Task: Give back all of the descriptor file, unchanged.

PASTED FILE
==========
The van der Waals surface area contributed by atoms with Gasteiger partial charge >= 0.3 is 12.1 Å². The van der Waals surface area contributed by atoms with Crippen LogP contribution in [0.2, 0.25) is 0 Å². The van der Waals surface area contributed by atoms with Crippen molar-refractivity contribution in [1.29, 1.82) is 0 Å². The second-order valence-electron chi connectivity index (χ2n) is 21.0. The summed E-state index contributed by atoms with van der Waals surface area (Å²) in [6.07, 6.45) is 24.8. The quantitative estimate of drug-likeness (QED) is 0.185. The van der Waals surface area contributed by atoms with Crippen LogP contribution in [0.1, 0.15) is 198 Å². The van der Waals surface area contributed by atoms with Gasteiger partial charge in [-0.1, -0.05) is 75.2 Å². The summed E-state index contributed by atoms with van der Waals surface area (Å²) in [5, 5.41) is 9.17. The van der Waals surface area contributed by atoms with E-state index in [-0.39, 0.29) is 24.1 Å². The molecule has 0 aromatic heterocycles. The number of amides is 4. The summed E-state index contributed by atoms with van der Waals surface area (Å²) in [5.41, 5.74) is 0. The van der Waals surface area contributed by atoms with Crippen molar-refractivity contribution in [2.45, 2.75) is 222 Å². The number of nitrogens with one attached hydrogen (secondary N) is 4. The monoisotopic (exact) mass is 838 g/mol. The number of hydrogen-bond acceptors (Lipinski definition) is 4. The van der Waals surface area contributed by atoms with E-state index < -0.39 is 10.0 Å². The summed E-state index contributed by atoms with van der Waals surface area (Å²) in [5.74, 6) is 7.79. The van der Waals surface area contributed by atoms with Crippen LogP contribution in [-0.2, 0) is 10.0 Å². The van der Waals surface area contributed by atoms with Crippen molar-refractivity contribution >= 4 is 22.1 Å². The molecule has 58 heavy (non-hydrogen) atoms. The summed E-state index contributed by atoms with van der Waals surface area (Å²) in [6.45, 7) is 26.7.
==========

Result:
The van der Waals surface area contributed by atoms with Gasteiger partial charge >= 0.3 is 12.1 Å². The van der Waals surface area contributed by atoms with Crippen LogP contribution in [0.2, 0.25) is 0 Å². The van der Waals surface area contributed by atoms with Crippen molar-refractivity contribution in [1.29, 1.82) is 0 Å². The second-order valence-electron chi connectivity index (χ2n) is 21.0. The summed E-state index contributed by atoms with van der Waals surface area (Å²) in [6.07, 6.45) is 24.8. The quantitative estimate of drug-likeness (QED) is 0.185. The van der Waals surface area contributed by atoms with Crippen LogP contribution in [0.1, 0.15) is 198 Å². The van der Waals surface area contributed by atoms with Gasteiger partial charge in [-0.1, -0.05) is 75.2 Å². The summed E-state index contributed by atoms with van der Waals surface area (Å²) in [5, 5.41) is 9.17. The van der Waals surface area contributed by atoms with E-state index in [-0.39, 0.29) is 24.1 Å². The molecule has 0 aromatic heterocycles. The number of amides is 4. The summed E-state index contributed by atoms with van der Waals surface area (Å²) in [5.41, 5.74) is 0. The van der Waals surface area contributed by atoms with Crippen molar-refractivity contribution in [2.45, 2.75) is 222 Å². The number of nitrogens with one attached hydrogen (secondary N) is 4. The monoisotopic (exact) mass is 838 g/mol. The number of hydrogen-bond acceptors (Lipinski definition) is 4. The van der Waals surface area contributed by atoms with E-state index < -0.39 is 10.0 Å². The summed E-state index contributed by atoms with van der Waals surface area (Å²) in [5.74, 6) is 7.79. The van der Waals surface area contributed by atoms with Crippen LogP contribution in [-0.2, 0) is 10.0 Å². The van der Waals surface area contributed by atoms with Crippen molar-refractivity contribution >= 4 is 22.1 Å². The molecule has 58 heavy (non-hydrogen) atoms. The summed E-state index contributed by atoms with van der Waals surface area (Å²) in [6.45, 7) is 26.7.